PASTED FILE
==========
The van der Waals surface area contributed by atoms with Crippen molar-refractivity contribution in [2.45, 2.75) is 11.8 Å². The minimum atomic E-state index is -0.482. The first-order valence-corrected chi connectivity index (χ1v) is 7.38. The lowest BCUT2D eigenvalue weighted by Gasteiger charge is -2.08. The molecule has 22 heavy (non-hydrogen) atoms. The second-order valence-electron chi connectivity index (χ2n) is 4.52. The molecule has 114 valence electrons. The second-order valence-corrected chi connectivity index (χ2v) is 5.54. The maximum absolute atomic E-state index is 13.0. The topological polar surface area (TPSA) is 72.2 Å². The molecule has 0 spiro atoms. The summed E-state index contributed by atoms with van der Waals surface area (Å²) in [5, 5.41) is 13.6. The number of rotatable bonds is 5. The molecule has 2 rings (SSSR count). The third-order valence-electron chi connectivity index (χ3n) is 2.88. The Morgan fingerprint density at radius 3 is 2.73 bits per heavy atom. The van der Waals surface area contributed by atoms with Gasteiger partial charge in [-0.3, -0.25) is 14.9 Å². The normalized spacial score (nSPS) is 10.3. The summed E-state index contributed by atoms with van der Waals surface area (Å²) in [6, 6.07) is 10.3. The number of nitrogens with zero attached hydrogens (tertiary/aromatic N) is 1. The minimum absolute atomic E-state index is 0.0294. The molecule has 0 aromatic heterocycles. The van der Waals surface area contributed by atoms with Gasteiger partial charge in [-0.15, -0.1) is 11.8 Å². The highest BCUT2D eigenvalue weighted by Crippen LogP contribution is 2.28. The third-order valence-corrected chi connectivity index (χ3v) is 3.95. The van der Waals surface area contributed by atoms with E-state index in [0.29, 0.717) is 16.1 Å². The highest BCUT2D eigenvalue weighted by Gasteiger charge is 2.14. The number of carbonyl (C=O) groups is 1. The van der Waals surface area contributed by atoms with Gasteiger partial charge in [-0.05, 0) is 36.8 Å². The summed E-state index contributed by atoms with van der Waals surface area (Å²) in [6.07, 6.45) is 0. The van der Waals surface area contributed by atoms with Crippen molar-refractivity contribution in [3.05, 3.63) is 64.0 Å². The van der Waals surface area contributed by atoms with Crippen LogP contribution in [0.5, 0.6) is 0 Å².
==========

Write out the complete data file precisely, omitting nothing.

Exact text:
The van der Waals surface area contributed by atoms with Crippen molar-refractivity contribution in [2.45, 2.75) is 11.8 Å². The minimum atomic E-state index is -0.482. The first-order valence-corrected chi connectivity index (χ1v) is 7.38. The lowest BCUT2D eigenvalue weighted by Gasteiger charge is -2.08. The molecule has 22 heavy (non-hydrogen) atoms. The second-order valence-electron chi connectivity index (χ2n) is 4.52. The molecule has 114 valence electrons. The second-order valence-corrected chi connectivity index (χ2v) is 5.54. The maximum absolute atomic E-state index is 13.0. The topological polar surface area (TPSA) is 72.2 Å². The molecule has 0 spiro atoms. The summed E-state index contributed by atoms with van der Waals surface area (Å²) in [5, 5.41) is 13.6. The number of rotatable bonds is 5. The molecule has 2 rings (SSSR count). The third-order valence-electron chi connectivity index (χ3n) is 2.88. The Morgan fingerprint density at radius 3 is 2.73 bits per heavy atom. The van der Waals surface area contributed by atoms with Gasteiger partial charge in [-0.3, -0.25) is 14.9 Å². The normalized spacial score (nSPS) is 10.3. The summed E-state index contributed by atoms with van der Waals surface area (Å²) in [6, 6.07) is 10.3. The number of nitrogens with zero attached hydrogens (tertiary/aromatic N) is 1. The minimum absolute atomic E-state index is 0.0294. The molecule has 0 aromatic heterocycles. The van der Waals surface area contributed by atoms with Gasteiger partial charge in [-0.15, -0.1) is 11.8 Å². The highest BCUT2D eigenvalue weighted by Crippen LogP contribution is 2.28. The third-order valence-corrected chi connectivity index (χ3v) is 3.95. The van der Waals surface area contributed by atoms with E-state index in [0.29, 0.717) is 16.1 Å². The highest BCUT2D eigenvalue weighted by Gasteiger charge is 2.14. The number of carbonyl (C=O) groups is 1. The van der Waals surface area contributed by atoms with Gasteiger partial charge in [-0.05, 0) is 36.8 Å². The summed E-state index contributed by atoms with van der Waals surface area (Å²) in [6.07, 6.45) is 0. The van der Waals surface area contributed by atoms with Crippen molar-refractivity contribution in [3.05, 3.63) is 64.0 Å². The van der Waals surface area contributed by atoms with Crippen LogP contribution in [0.5, 0.6) is 0 Å².